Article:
Three mid-sized lenders are ripe for acquisition, analyst finds

Large publicly traded mortgage companies could be out to gobble up some of their mid-sized competitors as the origination market shrinks, a report from Keefe, Bruyette & Woods speculates.

Historically, shrinking mortgage markets lead to industry consolidation. But during the big run-up in volume during the pandemic, a number of major players took the opportunity to go public.

The mortgage sector’s stock has “underperformed meaningfully” so far this year, Bose George, an analyst at KBW, said. “[But] generally, we think larger mortgage companies are quite well-capitalized and are likely to take more strategic actions to stem losses before their debt is impaired,” he added

George identified three targets for acquisition — Homepoint, loanDepot and Guild Mortgage.

“Over the past few months, we have seen a modest pickup in M&A amongst small/mid-sized originators,” he said. “Given our expectations for a multi-year challenging operating environment for mortgage originators, we think we could see a pickup in consolidation activity.”

The combination of falling values and rising rates are pressuring independent mortgage banker results, likely leading to operating losses, a report from Shampa Bhattacharya, Fitch Ratings’ director, Non-Bank Financial Institutions, noted. Home price appreciation, a driver of mortgage origination volume, is expected to shrink. Fannie Mae just predicted annual price growth to turn negative in the second quarter. But others are still expecting positive growth, including Veros Real Estate Solutions, which now forecasts that home prices will appreciate on average 1.5% for the next 12 months. But it is a significant drop from the 4.5% annual appreciation forecast Veros made just one quarter ago.

The declining revenue from lower origination volume at nonbanks is outpacing their expense cuts. “Weakening gain on sale margins from intense competition, has led to outsized pressure in the wholesale channel, with margins also pressured by higher repurchase charges,” Bhattacharya said in the Fitch report.

Of the three targets KBW mentioned, only Homepoint is a wholesaler, and it is the third largest producer in the channel. loanDepot closed its wholesale business earlier this year, and Guild does retail and correspondent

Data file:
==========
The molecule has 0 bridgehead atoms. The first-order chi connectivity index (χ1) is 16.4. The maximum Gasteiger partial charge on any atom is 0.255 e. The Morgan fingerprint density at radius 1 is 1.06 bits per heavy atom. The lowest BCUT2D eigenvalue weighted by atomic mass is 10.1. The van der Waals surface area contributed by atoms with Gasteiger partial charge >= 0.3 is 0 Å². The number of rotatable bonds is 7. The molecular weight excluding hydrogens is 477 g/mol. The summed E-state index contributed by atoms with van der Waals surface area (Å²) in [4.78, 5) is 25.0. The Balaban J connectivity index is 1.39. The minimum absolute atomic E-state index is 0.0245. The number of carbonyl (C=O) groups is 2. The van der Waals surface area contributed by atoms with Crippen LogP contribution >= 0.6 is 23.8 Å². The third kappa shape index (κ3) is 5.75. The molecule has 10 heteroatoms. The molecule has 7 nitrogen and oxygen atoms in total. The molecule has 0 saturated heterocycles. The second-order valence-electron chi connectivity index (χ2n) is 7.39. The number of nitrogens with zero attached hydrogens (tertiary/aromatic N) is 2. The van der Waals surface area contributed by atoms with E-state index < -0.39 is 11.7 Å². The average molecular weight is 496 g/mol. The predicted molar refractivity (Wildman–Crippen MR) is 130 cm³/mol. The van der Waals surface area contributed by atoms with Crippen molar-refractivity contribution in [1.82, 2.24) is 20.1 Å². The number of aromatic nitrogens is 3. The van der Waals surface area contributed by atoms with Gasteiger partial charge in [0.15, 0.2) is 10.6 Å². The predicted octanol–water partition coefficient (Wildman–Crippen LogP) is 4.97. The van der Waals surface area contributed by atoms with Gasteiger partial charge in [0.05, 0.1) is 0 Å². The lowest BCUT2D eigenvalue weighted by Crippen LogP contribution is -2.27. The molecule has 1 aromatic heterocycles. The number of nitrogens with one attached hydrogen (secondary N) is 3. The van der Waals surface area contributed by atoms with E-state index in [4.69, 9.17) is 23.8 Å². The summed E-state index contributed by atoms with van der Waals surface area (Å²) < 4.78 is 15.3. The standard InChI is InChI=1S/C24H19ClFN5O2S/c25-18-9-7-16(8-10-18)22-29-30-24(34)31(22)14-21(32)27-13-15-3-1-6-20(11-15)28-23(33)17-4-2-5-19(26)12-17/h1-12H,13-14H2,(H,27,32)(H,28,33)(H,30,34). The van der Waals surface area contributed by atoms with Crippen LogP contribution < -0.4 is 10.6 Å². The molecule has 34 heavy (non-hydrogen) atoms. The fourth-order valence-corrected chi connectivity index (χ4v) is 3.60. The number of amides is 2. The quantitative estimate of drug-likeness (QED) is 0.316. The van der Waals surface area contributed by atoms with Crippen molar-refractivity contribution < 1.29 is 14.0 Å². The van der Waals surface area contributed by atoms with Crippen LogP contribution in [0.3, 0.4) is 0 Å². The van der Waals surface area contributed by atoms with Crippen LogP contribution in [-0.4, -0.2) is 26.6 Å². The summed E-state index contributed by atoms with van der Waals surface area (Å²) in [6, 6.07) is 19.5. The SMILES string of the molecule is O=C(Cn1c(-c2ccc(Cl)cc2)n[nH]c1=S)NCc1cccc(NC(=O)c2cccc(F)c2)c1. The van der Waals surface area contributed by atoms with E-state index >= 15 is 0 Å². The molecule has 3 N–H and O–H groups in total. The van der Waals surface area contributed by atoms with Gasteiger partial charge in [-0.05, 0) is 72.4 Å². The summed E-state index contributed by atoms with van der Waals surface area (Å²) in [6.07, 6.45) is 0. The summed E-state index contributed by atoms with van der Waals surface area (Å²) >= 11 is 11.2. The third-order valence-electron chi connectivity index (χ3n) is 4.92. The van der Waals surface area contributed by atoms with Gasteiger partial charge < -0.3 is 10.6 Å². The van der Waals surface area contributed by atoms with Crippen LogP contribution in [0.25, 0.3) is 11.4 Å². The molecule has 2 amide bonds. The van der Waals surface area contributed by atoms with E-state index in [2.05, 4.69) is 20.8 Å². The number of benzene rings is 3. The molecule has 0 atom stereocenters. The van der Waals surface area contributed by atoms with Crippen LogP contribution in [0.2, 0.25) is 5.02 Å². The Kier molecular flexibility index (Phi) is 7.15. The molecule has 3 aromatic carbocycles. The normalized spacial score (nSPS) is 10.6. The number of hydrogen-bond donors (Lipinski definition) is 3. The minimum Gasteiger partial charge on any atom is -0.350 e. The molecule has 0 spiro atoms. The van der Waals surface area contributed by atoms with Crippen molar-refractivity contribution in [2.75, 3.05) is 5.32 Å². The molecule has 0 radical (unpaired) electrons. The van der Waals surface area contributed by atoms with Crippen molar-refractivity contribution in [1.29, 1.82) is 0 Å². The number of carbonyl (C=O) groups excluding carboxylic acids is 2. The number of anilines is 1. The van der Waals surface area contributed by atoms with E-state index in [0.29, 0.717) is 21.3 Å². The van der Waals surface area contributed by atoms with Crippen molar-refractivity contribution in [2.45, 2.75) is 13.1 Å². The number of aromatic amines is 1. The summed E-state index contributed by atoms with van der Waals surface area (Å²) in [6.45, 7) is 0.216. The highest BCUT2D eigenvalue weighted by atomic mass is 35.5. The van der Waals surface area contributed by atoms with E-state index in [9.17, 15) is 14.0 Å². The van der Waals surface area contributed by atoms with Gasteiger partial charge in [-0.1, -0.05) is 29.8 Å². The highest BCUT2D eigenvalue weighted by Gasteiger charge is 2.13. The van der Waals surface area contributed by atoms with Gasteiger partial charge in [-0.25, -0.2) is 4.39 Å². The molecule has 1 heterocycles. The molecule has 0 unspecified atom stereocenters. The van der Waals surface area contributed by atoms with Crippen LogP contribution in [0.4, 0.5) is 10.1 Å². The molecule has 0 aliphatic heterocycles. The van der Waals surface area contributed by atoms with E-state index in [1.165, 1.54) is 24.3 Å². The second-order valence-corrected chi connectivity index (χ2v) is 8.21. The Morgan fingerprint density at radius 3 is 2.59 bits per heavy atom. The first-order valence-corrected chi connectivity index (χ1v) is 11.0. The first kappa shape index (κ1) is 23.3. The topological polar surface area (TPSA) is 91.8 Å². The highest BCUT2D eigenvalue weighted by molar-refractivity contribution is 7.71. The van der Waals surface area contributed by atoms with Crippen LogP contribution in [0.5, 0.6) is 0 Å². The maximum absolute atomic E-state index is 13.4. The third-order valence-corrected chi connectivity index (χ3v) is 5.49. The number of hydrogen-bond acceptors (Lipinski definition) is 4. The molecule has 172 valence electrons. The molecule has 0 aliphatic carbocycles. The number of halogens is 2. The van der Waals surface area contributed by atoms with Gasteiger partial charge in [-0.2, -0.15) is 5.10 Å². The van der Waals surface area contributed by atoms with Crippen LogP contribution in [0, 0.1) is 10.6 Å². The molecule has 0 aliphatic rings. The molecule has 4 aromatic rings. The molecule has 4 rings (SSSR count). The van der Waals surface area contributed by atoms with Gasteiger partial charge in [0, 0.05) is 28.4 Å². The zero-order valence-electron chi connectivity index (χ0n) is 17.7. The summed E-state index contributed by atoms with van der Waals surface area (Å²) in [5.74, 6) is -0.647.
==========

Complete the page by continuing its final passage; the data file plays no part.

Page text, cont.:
Of the three likely buyers cited by KBW’s George, two are the largest wholesale originators in the market (as well as overall): Rocket Mortgage and United Wholesale Mortgage. The third potential buyer, Mr. Cooper, on the other hand, exited the wholesale business in April 2020.

In the KBW report, George quoted comments about consolidation in a recent earnings call from Rocket’s Jay Farner in addition to less certain responses from UWM’s Mat Ishbia. He also referred to statements on M&A from Guild’s Mary Ann McGarry at a HousingWire conference and in an interview.

The likelihood that it will be many years before another strong refinance market will arise is one of the drivers of consolidation.

“This is not ideal for small/midsized originators that are already taking strategic actions (selling mortgage servicing rights/other assets, exiting channels, reducing headcount, etc.)” George said. “Worth noting, given that headline inflation is still elevated at 8.3% and the September median dot suggests 3.1% core personal consumption expenditures in 2023, the threshold for aggressively lowering rates is probably relatively high.”

Furthermore, given current industry headcounts, more job reductions need to occur.

“On the other hand, we also think there is a limit to how much companies can reduce headcount without sacrificing technology or damaging morale,” George said. “We think this creates a challenge that could be supportive of consolidation.”

Another consideration is that products that are dominated by banks — adjustable rate mortgages, jumbo mortgages, home equity loans and home equity lines of credit  — are growing share in the current environment, taking share from the non-depositories for the next few years, also driving consolidation.

But potential takeover targets still have options, George said.

Even with MSR sales, ancillary business segment sales, channel exits and headcount reductions, “many of these companies have additional levers they can pull to attempt to break even: cutting/reducing dividends; further headcount reductions; or ceding market share,” George said. “All the public companies that we mention as potential merger partners have balance sheets that should allow them to continue operating even if they are losing money; and some (such as Guild) should remain profitable.”

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